Vitamin D May Reduces Stress Fractures in Adolescent Girls
For girls who engage in high-impact activity, high vitamin D levels significantly lower fracture risk
TUESDAY, March 6 (HealthDay News) -- High intake of vitamin D is associated with a reduced risk of stress fractures in adolescent girls, particularly for those who engage in high-impact activity, according to a study published online March 5 in the Archives of Pediatrics & Adolescent Medicine.
To investigate the association between calcium, vitamin D, and/or dairy intake and stress fractures, Kendrin R. Sonneville, Sc.D., R.D., of the Children's Hospital Boston, and associates conducted a prospective study of 6,712 adolescent girls aged 9 to 15 who completed a food frequency questionnaire every 12 to 24 months between 1996 and 2001.
During seven years of follow-up, the researchers found that 3.9 percent of participants developed a stress fracture, predominantly from high-impact sports. Intake of dairy and calcium was not associated with stress fracture risk, while there was an inverse correlation between vitamin D intake and stress fracture risk. For the highest versus the lowest quintile of vitamin D intake, the multivariable hazard ratio of stress fracture was 0.49 (Ptrend = 0.07). For girls participating in at least one hour per day of high-impact activity, higher vitamin D intake was associated with a significantly reduced risk of stress fracture (Ptrend = 0.04).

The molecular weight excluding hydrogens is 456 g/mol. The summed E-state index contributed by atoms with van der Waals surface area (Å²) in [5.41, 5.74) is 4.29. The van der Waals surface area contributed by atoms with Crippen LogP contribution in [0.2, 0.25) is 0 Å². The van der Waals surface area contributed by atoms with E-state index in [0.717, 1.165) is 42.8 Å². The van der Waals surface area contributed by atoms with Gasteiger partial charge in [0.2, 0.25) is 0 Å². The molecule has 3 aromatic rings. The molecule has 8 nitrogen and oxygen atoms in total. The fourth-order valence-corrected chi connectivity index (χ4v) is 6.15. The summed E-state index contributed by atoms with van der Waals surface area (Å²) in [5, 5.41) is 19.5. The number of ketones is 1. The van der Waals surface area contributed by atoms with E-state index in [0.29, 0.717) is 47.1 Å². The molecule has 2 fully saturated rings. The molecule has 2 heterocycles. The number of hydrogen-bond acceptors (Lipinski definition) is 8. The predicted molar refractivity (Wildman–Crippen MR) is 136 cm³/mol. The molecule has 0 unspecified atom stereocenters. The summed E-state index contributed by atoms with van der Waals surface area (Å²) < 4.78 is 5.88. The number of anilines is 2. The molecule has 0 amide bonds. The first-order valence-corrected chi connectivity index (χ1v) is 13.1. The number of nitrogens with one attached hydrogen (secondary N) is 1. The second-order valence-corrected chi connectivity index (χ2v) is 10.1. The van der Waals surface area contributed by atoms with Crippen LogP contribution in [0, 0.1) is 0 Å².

"Vitamin D intake is associated with lower stress fracture risk among adolescent girls who engage in high levels of high-impact activity," the authors write. "Neither calcium intake nor dairy intake was prospectively associated with stress fracture risk."
One author disclosed financial ties to the pharmaceutical industry and one author disclosed ties to the medical device industry.